SL: Do you think that this level of authenticity can help other show creators and producers realize the value of it when it comes to casting actors with disabilities?
AH: I hope so. I mean, I think that with the role of Matt that Josh Charles plays, it’s quite complex because when the when the series begins, the character is not a wheelchair user and then, subsequently, is. However, we have a couple of languages in the show of both flashbacks and magical realism that are pretty present in the first season, and the plan is actually even more present as season two and season three progress. So I think that role is—you know I’m still educating myself, but it’s a complex question, how you approach a role like that. But, my opinion is if the character is a wheelchair user, and barring complexities like I’m talking about with Matt’s character, they should always be cast with actors who use wheelchairs unequivocally, end of sentence, period.
SL: Now I want to get a little hypothetical here with you… There’s an episode where Matt has to make a critical decision: stay in his physical therapy program longer for a better chance of recovery, or go home to be there for his daughter, who’s struggling emotionally. Can you talk a bit about Matt’s mental struggle to make this decision, and how things maybe might have been different had he made another choice?
AH: Sure, I think that storyline came out of—honestly, it came from conversations when I was doing research for the play I mentioned, Colossal, which is kind of where I went to such depths about that play. You know, one of the things that a number of folks talked about during their own stage in rehab was this idea that it can often be advantageous to stay in the hospital longer, and maximize the amount of time you’re spending at rehab. And that sometimes the hospital can be motivated financially to have you leave prior to when your rehab can be optimized. So, that always stuck with me.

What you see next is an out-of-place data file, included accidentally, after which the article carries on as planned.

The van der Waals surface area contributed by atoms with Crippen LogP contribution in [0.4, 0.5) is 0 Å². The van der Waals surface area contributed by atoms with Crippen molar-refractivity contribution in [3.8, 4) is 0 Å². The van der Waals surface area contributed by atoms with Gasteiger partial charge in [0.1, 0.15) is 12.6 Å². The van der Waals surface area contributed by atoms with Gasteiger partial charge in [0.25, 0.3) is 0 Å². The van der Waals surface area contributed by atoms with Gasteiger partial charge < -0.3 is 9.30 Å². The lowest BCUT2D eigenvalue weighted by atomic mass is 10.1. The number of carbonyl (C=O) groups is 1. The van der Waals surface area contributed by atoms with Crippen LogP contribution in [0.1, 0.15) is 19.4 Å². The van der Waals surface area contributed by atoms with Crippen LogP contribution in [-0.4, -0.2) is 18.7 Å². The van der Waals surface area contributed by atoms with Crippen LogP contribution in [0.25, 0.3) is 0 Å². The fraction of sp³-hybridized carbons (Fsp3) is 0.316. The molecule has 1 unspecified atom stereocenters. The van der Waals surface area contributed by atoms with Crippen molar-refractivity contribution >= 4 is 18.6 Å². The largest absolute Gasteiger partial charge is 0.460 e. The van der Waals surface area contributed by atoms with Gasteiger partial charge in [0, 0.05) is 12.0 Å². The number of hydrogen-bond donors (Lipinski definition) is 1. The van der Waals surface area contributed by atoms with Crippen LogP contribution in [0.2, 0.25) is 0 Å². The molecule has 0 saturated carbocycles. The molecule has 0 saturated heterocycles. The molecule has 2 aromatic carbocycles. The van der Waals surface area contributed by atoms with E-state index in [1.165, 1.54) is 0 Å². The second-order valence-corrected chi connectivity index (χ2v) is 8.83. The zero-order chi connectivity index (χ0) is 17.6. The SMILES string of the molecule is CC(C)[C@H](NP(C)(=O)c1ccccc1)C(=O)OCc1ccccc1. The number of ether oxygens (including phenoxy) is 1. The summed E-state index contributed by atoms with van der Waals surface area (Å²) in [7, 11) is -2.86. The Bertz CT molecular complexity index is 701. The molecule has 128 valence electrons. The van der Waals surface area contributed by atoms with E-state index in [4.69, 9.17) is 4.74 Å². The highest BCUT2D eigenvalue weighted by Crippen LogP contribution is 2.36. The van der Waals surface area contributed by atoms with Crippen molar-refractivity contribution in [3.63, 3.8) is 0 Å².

In the case of Matt, it’s a particularly interesting story because you’re always looking at dilemmas for characters where they’re faced two choices that are equally valid, and so the idea of staying in the hospital and maximizing his recovery versus getting home and being more of a presence for his daughter – particularly when his co-parent is away in space – felt like that’s a real dilemma. Where there’s validity to both choices, I think that we’re interested in the idea of exploring whether there’s a cost to the choice that Matt makes.
SL: Both Emma Green (the crew commander played by Hilary Swank) and her husband Matt go through significant emotional struggles in parallel – even though, she’s in space and he’s on earth – related to inadequacy, fear, and isolation, but for very different reasons. Do you think that these parallel struggles, particularly with the insider look into Matt’s life as a new wheelchair user, can help audiences empathize a bit more with wheelchair life?